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French Open: Can Swiatek-Rybakina-Sabalenka fill rivalry vacuum? | Tennis News

For a sport taken to loftier heights after the turn of the century by the ever-engaging battle of three men, the rivalry vacuum in women’s tennis in the corresponding period became all the more apparent.

Elena Rybakina; Aryna Sabalenka; Iga SwiatekPREMIUM
Elena Rybakina; Aryna Sabalenka; Iga Swiatek

The Williams sisters’ showdowns aside, the women’s game that gave us Martina Navratilova vs Chris Evert, Steffi Graf vs Monica Seles and Kim Clijsters vs Justine Henin yearned for familiar faces and foes to drive the sport forward in the last decade. Naomi Osaka and Ash Barty carried that potential before the former’s mental health break and the latter’s premature retirement nipped it in the bud.

Over the last year, though, the competitive seeds sown by Iga Swiatek, Aryna Sabalenka and Elena Rybakina individually and collectively have grown with a promise of blossom.

Together, the trio holds the four Grand Slams of the last year coming into this French Open, adding the much-needed brush of consistency to the women’s game that had been thrown open wide and wild. As the defending Roland Garros and US Open champion, world No. 1 Swiatek, 21, is the undoubted leader of the trinity. By backing up their maiden Slam success with WTA titles and defeating the Pole at least once each this year, 2022 Wimbledon winner Rybakina, 23, and 2023 Australian Open champion Sabalenka, 25, have shown the stomach for a fight and their rightful place in the rivalry pack.

It has especially picked up steam this season and in the clay swing, adding to the intrigue at Roland Garros. The Australian Open, where Rybakina brushed aside Swiatek in the Round of 16 before Sabalenka defeated her in the final, gave us an early peek. The Indian Wells Masters in March, where Rybakina went past both Swiatek (semi-final) and Sabalenka (final), gave us the Russian-born Kazakh’s dazzling desert display. The three have since split titles neatly on the red dirt.

Swiatek first took the WTA 500 title in Stuttgart, beating Sabalenka in a straight-sets final, before the Belarusian took the Pole down for the WTA 1000 Madrid trophy last month. After crashing out early in both those tournaments, Rybakina went deep and triumphant in Rome last week. She faced Swiatek in the quarter-finals in it when, battling at one-set all and 2-2 in the third, Swiatek retired with a thigh issue as a precaution for what’s to come in Paris, where the two find themselves in the same half.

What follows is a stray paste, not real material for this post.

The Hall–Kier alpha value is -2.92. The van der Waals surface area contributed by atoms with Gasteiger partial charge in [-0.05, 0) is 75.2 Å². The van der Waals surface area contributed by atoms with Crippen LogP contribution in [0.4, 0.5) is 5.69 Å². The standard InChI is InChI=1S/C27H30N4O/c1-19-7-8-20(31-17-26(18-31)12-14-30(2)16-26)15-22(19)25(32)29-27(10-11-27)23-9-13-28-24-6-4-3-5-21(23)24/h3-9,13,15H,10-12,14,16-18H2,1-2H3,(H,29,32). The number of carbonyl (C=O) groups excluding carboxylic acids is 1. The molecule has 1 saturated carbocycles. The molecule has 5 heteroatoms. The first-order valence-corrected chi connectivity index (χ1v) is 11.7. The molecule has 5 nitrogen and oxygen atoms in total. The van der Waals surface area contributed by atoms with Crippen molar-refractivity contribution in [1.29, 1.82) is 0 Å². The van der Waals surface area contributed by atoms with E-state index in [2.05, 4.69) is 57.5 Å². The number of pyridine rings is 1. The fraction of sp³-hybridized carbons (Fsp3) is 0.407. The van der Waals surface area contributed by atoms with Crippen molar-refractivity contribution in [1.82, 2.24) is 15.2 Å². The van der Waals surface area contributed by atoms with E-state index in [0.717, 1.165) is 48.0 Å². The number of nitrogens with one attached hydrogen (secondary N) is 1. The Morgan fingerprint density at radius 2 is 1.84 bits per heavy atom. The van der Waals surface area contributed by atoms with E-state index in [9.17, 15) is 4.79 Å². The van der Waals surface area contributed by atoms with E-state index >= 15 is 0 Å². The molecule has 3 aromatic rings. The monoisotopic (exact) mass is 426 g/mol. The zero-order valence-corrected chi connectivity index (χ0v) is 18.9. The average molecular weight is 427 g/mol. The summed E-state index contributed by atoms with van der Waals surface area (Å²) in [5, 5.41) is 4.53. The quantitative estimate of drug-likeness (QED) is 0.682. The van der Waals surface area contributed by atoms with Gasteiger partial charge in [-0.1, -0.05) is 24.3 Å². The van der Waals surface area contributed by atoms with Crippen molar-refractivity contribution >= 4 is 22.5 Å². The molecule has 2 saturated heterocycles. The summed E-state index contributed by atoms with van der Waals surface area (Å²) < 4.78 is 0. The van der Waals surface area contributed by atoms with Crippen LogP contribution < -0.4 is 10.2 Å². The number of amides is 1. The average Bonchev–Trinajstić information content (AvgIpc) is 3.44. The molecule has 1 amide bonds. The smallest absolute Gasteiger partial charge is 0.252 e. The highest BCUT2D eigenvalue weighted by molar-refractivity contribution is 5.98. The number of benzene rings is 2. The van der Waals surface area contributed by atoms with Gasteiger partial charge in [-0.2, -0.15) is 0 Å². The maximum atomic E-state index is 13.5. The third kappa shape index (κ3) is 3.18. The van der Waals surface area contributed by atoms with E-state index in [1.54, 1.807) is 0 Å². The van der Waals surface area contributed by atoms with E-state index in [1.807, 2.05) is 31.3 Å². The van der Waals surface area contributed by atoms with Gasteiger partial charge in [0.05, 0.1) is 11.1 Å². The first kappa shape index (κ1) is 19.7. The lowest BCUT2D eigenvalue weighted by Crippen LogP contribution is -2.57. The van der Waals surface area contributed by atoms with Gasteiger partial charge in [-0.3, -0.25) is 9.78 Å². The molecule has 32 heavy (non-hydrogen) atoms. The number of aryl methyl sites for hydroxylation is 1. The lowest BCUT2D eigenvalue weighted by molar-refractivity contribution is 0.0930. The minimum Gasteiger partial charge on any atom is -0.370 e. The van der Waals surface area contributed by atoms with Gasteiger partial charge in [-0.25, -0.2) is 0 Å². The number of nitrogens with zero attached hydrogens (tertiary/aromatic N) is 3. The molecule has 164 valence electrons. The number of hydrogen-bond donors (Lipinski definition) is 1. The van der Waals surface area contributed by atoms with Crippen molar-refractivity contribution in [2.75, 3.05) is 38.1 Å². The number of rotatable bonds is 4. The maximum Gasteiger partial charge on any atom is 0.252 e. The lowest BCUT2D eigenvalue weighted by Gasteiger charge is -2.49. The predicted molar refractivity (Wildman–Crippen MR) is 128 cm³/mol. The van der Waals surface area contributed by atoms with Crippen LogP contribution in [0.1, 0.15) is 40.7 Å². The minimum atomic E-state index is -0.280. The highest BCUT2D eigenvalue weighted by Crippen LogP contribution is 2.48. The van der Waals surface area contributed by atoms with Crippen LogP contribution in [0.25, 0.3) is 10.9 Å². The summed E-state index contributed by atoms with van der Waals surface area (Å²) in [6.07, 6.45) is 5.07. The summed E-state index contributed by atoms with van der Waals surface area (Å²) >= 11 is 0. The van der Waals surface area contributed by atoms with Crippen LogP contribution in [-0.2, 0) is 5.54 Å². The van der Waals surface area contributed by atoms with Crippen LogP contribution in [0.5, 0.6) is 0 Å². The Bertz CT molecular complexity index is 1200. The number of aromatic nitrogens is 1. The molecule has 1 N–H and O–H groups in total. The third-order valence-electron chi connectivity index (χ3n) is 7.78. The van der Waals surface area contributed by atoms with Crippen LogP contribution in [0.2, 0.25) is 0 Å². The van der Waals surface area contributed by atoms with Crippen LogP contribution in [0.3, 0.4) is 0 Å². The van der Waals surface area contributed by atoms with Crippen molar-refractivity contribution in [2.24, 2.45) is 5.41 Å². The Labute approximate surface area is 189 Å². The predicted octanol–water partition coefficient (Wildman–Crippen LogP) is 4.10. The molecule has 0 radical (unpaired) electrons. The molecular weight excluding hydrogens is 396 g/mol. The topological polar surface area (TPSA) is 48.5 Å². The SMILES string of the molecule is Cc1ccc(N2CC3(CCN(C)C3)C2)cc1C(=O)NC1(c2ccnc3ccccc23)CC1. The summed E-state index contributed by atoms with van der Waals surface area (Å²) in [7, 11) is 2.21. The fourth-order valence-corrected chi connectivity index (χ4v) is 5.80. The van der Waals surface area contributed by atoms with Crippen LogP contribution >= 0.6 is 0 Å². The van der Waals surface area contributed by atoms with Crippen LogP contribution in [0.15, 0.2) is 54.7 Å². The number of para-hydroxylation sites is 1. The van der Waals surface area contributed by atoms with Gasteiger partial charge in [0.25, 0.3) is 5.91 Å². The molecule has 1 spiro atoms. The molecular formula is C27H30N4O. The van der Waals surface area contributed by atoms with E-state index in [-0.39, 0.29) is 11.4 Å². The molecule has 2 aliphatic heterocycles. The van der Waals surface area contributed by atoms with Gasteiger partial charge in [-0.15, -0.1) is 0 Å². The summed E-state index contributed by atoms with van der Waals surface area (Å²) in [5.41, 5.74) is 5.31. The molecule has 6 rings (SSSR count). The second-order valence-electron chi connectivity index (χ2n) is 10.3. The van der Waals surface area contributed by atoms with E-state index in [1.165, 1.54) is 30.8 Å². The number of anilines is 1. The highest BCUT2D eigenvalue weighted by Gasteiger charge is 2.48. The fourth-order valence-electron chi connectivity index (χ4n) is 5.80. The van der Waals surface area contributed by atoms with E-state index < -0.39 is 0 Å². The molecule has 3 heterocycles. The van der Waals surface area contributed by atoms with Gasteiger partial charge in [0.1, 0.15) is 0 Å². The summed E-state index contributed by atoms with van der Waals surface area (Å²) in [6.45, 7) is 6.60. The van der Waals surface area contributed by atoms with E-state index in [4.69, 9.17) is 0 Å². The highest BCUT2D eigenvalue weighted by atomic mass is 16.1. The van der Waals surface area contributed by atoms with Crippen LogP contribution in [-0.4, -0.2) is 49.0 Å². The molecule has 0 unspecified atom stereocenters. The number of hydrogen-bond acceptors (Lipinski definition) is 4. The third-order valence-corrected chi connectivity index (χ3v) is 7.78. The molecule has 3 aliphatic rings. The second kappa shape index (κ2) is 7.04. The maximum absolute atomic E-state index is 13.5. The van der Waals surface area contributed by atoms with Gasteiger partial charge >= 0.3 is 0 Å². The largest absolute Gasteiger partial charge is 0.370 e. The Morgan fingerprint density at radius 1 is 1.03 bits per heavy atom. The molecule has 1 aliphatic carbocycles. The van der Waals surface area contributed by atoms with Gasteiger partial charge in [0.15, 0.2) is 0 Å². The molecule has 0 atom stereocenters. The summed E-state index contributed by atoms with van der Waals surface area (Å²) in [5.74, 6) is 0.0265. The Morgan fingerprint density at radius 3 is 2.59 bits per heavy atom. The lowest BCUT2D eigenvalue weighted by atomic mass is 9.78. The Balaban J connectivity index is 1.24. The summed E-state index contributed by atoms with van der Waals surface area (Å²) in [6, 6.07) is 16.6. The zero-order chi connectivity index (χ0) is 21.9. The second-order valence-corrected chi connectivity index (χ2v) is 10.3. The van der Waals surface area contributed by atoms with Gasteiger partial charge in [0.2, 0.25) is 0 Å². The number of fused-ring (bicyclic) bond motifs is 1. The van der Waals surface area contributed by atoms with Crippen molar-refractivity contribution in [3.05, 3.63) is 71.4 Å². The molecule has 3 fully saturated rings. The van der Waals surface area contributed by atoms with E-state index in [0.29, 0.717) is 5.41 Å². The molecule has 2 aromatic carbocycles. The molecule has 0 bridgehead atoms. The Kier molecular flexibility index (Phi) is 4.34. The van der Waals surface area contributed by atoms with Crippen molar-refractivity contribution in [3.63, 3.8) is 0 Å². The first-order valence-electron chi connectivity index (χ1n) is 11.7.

It is thus of little surprise that the three arrive at Roland Garros with the most titles and most impressive win-loss record on the tour this season. Despite her health issues—a rib injury kept her out for more than a month before Stuttgart—Swiatek has two titles and a 28-6 record to flaunt. Sabalenka (3 titles, 29-5 win-loss) and Rybakina (2, 28-7) have been equally fluent.

“Last year you could say that about me and Ons (Jabeur) a little bit. So I think we need like a couple more tournaments or couple more months to kind of judge that,” Swiatek, asked about the growing rivalry after her defeat to Sabalenka in Madrid, said before adding, “I still am aware that each of us can win tournaments… You can see that there’s like maybe a little bit of a rivalry.”

The three have built their games around a common theme: power. While Swiatek has developed into a smart all-court competitor, Rybakina has blended fine consistency to her brute force. Sabalenka is arguably the most improved player across the 12 months, bettering her often woeful second serves and translating her hard-court game on clay this season to narrow the gap on Swiatek in their 5-3 head-to-head record. It is why after cruising unchallenged for over a year since she sat on the throne, Swiatek now has Sabalenka breathing down her neck for the No. 1 spot, which could well be the Belarusian’s by the time the French Open concludes.

Where Swiatek, the two-time and defending champion, has a definite edge over the other two is her record at Roland Garros. Rybakina has only once reached the quarter-final there in 2021. Sabalenka has never made it past the Round of 32.

“All those players should be pretty confident coming in, with Swiatek having the most if her body is 100 percent,” Martina Navratilova, the 18-time singles Slam champion, was quoted as saying by the WTA. “I mean, we could have a surprising winner, but chances are it will be one of the three.”

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